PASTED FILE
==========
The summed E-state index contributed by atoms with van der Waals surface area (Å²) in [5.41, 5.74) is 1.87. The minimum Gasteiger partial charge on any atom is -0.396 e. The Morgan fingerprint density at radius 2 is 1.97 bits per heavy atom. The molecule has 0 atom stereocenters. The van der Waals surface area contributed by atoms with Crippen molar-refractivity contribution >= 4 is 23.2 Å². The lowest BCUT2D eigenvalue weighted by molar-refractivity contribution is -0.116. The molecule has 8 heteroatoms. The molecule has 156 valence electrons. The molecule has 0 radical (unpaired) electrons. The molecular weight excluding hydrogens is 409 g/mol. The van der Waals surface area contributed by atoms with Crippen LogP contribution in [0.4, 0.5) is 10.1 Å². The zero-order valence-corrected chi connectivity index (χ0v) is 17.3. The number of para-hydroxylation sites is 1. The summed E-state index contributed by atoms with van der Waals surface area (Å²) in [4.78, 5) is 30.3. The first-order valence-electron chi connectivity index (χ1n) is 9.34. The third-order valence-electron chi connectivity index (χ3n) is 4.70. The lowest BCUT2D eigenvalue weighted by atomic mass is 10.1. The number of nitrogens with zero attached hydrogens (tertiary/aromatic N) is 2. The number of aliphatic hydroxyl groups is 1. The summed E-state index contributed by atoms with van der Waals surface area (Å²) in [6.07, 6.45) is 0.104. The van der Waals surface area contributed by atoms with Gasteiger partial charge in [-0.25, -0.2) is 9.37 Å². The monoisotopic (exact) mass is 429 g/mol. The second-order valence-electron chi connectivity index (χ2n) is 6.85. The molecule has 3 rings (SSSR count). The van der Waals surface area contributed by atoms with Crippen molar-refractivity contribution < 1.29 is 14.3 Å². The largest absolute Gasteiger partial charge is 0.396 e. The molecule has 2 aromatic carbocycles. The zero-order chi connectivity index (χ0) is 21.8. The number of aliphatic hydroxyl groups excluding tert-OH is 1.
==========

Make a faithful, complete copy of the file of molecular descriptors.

The summed E-state index contributed by atoms with van der Waals surface area (Å²) in [5.41, 5.74) is 1.87. The minimum Gasteiger partial charge on any atom is -0.396 e. The Morgan fingerprint density at radius 2 is 1.97 bits per heavy atom. The molecule has 0 atom stereocenters. The van der Waals surface area contributed by atoms with Crippen molar-refractivity contribution >= 4 is 23.2 Å². The lowest BCUT2D eigenvalue weighted by molar-refractivity contribution is -0.116. The molecule has 8 heteroatoms. The molecule has 156 valence electrons. The molecule has 0 radical (unpaired) electrons. The molecular weight excluding hydrogens is 409 g/mol. The van der Waals surface area contributed by atoms with Crippen LogP contribution in [0.4, 0.5) is 10.1 Å². The zero-order valence-corrected chi connectivity index (χ0v) is 17.3. The number of para-hydroxylation sites is 1. The summed E-state index contributed by atoms with van der Waals surface area (Å²) in [4.78, 5) is 30.3. The first-order valence-electron chi connectivity index (χ1n) is 9.34. The third-order valence-electron chi connectivity index (χ3n) is 4.70. The lowest BCUT2D eigenvalue weighted by atomic mass is 10.1. The number of nitrogens with zero attached hydrogens (tertiary/aromatic N) is 2. The number of aliphatic hydroxyl groups is 1. The summed E-state index contributed by atoms with van der Waals surface area (Å²) in [6.07, 6.45) is 0.104. The van der Waals surface area contributed by atoms with Gasteiger partial charge in [-0.25, -0.2) is 9.37 Å². The monoisotopic (exact) mass is 429 g/mol. The second-order valence-electron chi connectivity index (χ2n) is 6.85. The molecule has 3 rings (SSSR count). The van der Waals surface area contributed by atoms with Crippen molar-refractivity contribution < 1.29 is 14.3 Å². The largest absolute Gasteiger partial charge is 0.396 e. The molecule has 2 aromatic carbocycles. The zero-order chi connectivity index (χ0) is 21.8. The number of aliphatic hydroxyl groups excluding tert-OH is 1.